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Principles of soil occurrence in the lower Coal River Valley, South-East Tasmania

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Holz, GK 1994 , 'Principles of soil occurrence in the lower Coal River Valley, South-East Tasmania', PhD thesis, University of Tasmania.

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Abstract

Techniques and approaches from the disciplines of pedology and geomorphology have been integrated to investigate the distribution and properties of soils, the development of landscapes, and to provide insights about previous climates and pedogenic processes in two areas in SE-Tasmania. The study areas include a coalesced fan landscape on a farm near Cambridge owned by the University of Tasmania, and a landscape of predominantly valley floor alluvial deposits in the Coal River Valley north of Richmond.
Stratigraphic investigations show the landscape of the University Farm to be a pediment cut in predominantly Tertiary sediments covered by a veneer of Quaternary clastic deposits, with isolated outliers of Jurassic dolerite and Triassic sandstone rising above it. Stratigraphic units have been identified in the pedisediment based on differences in composition (source and nature of the sediment) and age (relative position in the landscape, degree of weathering and dissection). Sedimentological evidence suggests that these units have been formed by processes of lateral planation and alluvial and debris flow deposition ie., processes associated with both pediment and alluvial fan formation.
Soil properties are related to the characteristics of each stratigraphic unit. They are attributable to both the composition and age of the unit. Sand infills have been identified in some soils and investigated using quartz grain morphoscopy and granulometric analysis. The infill phenomenon can be used as a time stratigraphic marker and provides insights about previous climatic conditions. Ferricrete and silcrete deposits were shown to have formed over discrete intervals of time due to precipitation from iron and silicon bearing groundwater flowing from higher level Jurassic dolerite and Triassic sandstone across hydraulic discontinuities in Tertiary sediments.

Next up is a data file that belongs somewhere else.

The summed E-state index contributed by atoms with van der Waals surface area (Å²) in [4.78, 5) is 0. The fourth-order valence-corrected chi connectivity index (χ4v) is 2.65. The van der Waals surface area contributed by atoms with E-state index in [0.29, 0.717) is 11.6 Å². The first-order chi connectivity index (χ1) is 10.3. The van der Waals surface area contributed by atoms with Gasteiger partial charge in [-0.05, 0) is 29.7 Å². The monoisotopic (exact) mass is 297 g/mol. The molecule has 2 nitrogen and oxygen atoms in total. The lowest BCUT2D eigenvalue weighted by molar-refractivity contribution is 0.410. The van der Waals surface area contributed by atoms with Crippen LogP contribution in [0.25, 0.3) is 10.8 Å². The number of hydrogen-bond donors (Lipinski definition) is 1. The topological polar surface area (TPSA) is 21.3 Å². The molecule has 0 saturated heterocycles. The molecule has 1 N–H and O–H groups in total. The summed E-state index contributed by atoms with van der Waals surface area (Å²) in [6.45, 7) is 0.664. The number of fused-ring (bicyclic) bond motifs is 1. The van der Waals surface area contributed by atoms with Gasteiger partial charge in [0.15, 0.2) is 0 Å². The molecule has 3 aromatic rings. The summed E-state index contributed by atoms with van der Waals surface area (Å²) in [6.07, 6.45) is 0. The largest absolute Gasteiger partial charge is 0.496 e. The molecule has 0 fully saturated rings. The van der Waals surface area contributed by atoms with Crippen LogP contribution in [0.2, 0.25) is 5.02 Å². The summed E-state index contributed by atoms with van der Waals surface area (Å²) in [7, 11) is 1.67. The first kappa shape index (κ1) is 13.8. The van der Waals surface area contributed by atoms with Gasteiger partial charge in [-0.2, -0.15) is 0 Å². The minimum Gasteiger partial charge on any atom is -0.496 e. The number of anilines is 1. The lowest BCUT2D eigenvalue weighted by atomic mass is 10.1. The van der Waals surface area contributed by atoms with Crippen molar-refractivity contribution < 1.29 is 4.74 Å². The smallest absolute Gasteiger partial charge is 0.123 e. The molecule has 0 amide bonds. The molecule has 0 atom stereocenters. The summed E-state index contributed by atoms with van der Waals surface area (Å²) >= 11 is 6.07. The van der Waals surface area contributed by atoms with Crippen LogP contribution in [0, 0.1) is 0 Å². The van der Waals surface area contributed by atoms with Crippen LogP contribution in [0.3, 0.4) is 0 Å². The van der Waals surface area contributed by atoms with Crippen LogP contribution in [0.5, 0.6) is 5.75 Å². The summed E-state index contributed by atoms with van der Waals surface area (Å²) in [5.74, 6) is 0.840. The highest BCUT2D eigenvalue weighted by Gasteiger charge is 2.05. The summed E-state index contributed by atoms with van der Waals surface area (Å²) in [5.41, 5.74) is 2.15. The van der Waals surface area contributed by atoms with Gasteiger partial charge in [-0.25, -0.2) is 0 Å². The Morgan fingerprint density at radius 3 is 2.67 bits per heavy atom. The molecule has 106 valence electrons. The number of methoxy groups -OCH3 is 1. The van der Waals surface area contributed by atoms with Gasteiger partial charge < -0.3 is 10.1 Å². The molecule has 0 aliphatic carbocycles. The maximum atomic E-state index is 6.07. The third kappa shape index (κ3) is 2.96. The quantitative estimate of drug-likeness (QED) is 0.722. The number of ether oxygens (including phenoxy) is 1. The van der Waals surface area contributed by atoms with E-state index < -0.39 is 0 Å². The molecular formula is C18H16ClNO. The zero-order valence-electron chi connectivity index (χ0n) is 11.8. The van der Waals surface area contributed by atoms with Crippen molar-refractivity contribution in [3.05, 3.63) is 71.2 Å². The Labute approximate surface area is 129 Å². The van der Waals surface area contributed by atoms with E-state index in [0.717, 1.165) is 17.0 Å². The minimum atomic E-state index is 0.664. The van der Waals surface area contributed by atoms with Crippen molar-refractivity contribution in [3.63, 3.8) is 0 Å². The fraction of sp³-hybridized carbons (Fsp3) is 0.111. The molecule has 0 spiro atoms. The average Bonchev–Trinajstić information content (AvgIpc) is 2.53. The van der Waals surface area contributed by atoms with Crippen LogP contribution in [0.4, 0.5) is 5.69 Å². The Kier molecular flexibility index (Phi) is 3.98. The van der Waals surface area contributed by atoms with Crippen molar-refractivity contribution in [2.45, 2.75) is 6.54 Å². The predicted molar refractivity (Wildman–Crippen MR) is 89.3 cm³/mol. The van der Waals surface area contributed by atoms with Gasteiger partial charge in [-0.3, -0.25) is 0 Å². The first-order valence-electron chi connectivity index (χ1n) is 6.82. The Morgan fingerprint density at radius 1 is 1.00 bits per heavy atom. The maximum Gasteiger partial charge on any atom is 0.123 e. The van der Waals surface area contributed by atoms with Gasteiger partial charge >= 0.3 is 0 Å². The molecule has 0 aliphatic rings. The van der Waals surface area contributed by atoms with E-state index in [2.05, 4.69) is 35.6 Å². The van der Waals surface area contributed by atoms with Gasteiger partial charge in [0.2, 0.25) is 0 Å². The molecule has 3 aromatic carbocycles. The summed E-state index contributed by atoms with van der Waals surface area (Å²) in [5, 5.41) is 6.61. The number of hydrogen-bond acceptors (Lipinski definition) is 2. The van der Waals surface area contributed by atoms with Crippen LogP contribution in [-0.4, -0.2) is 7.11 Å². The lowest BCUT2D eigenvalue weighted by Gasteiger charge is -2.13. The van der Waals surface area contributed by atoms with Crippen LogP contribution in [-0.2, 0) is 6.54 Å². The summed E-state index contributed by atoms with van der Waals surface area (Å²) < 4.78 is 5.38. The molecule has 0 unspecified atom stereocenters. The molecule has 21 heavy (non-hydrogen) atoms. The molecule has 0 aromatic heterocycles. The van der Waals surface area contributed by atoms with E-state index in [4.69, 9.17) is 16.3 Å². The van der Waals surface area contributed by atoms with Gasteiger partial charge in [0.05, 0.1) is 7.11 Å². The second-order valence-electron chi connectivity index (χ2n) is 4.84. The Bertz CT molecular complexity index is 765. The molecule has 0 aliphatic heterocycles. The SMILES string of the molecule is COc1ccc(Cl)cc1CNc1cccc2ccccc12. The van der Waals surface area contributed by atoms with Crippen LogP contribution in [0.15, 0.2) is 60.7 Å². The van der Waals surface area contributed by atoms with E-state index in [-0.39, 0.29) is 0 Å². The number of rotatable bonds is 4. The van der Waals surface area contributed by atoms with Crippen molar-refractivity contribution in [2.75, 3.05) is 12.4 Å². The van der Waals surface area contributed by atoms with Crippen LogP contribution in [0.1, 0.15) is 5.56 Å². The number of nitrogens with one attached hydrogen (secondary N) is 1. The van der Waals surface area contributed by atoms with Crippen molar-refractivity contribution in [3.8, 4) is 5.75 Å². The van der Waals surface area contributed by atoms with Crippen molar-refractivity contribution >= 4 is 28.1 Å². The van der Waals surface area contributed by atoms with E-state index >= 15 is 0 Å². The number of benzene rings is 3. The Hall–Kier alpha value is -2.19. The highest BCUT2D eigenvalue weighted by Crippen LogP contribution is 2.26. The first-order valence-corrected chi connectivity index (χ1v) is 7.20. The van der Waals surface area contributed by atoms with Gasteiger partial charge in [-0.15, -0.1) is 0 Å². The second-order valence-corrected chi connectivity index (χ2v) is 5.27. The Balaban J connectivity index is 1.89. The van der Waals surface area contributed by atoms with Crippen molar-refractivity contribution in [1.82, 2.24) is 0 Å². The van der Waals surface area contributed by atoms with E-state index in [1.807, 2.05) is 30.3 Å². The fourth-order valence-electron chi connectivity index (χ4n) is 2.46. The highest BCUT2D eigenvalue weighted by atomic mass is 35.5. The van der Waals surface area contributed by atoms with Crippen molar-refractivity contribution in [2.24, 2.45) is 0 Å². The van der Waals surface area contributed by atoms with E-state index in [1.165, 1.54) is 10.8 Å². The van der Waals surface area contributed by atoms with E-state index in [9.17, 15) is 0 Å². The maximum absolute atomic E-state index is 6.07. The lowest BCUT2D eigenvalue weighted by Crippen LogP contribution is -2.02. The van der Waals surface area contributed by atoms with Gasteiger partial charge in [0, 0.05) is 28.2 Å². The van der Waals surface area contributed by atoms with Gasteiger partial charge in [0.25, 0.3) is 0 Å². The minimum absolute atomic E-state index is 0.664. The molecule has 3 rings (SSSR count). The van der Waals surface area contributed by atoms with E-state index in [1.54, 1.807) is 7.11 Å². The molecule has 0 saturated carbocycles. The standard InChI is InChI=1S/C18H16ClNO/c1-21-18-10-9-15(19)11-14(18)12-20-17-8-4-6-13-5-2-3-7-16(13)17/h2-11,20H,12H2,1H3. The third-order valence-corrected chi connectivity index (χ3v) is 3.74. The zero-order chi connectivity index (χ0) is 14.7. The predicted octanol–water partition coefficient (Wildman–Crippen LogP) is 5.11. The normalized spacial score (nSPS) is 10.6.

The Coal River Valley has been shown to have a complex distribution of Quaternary sediments. These include alluvial deposits in a sequence of alluvial terraces (five stratigraphic units identified), pedisediment deposited on a surface cut in Tertiary basalt and Tertiary sediments (two stratigraphic units identified), and aeolian deposits (two units described). Soil profile classes have been identified developed in the stratigraphic units.
Chronofunctions of properties of soils on alluvial stratigraphic units have been established, the most useful of which are depth functions of %Total K (best for soils on older units) and %Total P (best for soils on younger units). Soil morphological development with age has been found to be generally consistent with findings of previous studies in eastern Australia.

Item Type: Thesis - PhD
Authors/Creators:Holz, GK
Keywords: Soils
Copyright Information:

Copyright 1994 the author - The University is continuing to endeavour to trace the copyright owner(s) and in the meantime this item has been reproduced here in good faith. We would be pleased to hear from the copyright owner(s).

Additional Information:

Includes bibliographical references (p. 236-253). Col. folded map in pocket at back of vol. Thesis (PhD)--University of Tasmania, 1994

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